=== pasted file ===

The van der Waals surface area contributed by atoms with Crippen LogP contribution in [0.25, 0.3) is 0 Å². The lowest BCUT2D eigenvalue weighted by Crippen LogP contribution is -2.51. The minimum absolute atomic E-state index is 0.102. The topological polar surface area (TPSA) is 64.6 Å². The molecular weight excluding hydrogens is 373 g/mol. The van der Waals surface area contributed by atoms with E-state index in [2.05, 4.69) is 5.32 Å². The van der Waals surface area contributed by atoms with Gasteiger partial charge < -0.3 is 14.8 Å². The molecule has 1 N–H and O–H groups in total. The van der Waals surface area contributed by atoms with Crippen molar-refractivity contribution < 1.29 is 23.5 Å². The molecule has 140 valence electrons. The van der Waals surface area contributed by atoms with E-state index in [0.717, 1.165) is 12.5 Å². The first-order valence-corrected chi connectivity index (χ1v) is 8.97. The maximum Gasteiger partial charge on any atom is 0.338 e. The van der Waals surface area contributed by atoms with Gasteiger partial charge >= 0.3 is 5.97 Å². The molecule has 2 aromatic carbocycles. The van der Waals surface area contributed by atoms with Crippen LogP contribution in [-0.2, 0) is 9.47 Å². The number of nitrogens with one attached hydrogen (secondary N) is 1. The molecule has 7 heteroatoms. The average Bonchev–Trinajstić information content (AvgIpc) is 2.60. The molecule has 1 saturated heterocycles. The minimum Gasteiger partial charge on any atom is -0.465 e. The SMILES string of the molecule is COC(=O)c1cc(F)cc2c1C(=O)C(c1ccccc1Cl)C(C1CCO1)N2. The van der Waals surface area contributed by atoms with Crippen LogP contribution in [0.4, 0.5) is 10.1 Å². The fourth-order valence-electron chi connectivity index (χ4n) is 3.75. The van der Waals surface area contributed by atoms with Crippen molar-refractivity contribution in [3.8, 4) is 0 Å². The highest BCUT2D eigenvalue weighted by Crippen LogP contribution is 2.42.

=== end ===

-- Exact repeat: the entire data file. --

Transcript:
The van der Waals surface area contributed by atoms with Crippen LogP contribution in [0.25, 0.3) is 0 Å². The lowest BCUT2D eigenvalue weighted by Crippen LogP contribution is -2.51. The minimum absolute atomic E-state index is 0.102. The topological polar surface area (TPSA) is 64.6 Å². The molecular weight excluding hydrogens is 373 g/mol. The van der Waals surface area contributed by atoms with E-state index in [2.05, 4.69) is 5.32 Å². The van der Waals surface area contributed by atoms with Gasteiger partial charge < -0.3 is 14.8 Å². The molecule has 1 N–H and O–H groups in total. The van der Waals surface area contributed by atoms with Crippen molar-refractivity contribution < 1.29 is 23.5 Å². The molecule has 140 valence electrons. The van der Waals surface area contributed by atoms with E-state index in [0.717, 1.165) is 12.5 Å². The first-order valence-corrected chi connectivity index (χ1v) is 8.97. The maximum Gasteiger partial charge on any atom is 0.338 e. The van der Waals surface area contributed by atoms with Gasteiger partial charge >= 0.3 is 5.97 Å². The molecule has 2 aromatic carbocycles. The van der Waals surface area contributed by atoms with Crippen LogP contribution in [-0.2, 0) is 9.47 Å². The number of nitrogens with one attached hydrogen (secondary N) is 1. The molecule has 7 heteroatoms. The average Bonchev–Trinajstić information content (AvgIpc) is 2.60. The molecule has 1 saturated heterocycles. The minimum Gasteiger partial charge on any atom is -0.465 e. The SMILES string of the molecule is COC(=O)c1cc(F)cc2c1C(=O)C(c1ccccc1Cl)C(C1CCO1)N2. The van der Waals surface area contributed by atoms with Crippen LogP contribution in [0.4, 0.5) is 10.1 Å². The fourth-order valence-electron chi connectivity index (χ4n) is 3.75. The van der Waals surface area contributed by atoms with Crippen molar-refractivity contribution in [3.8, 4) is 0 Å². The highest BCUT2D eigenvalue weighted by Crippen LogP contribution is 2.42.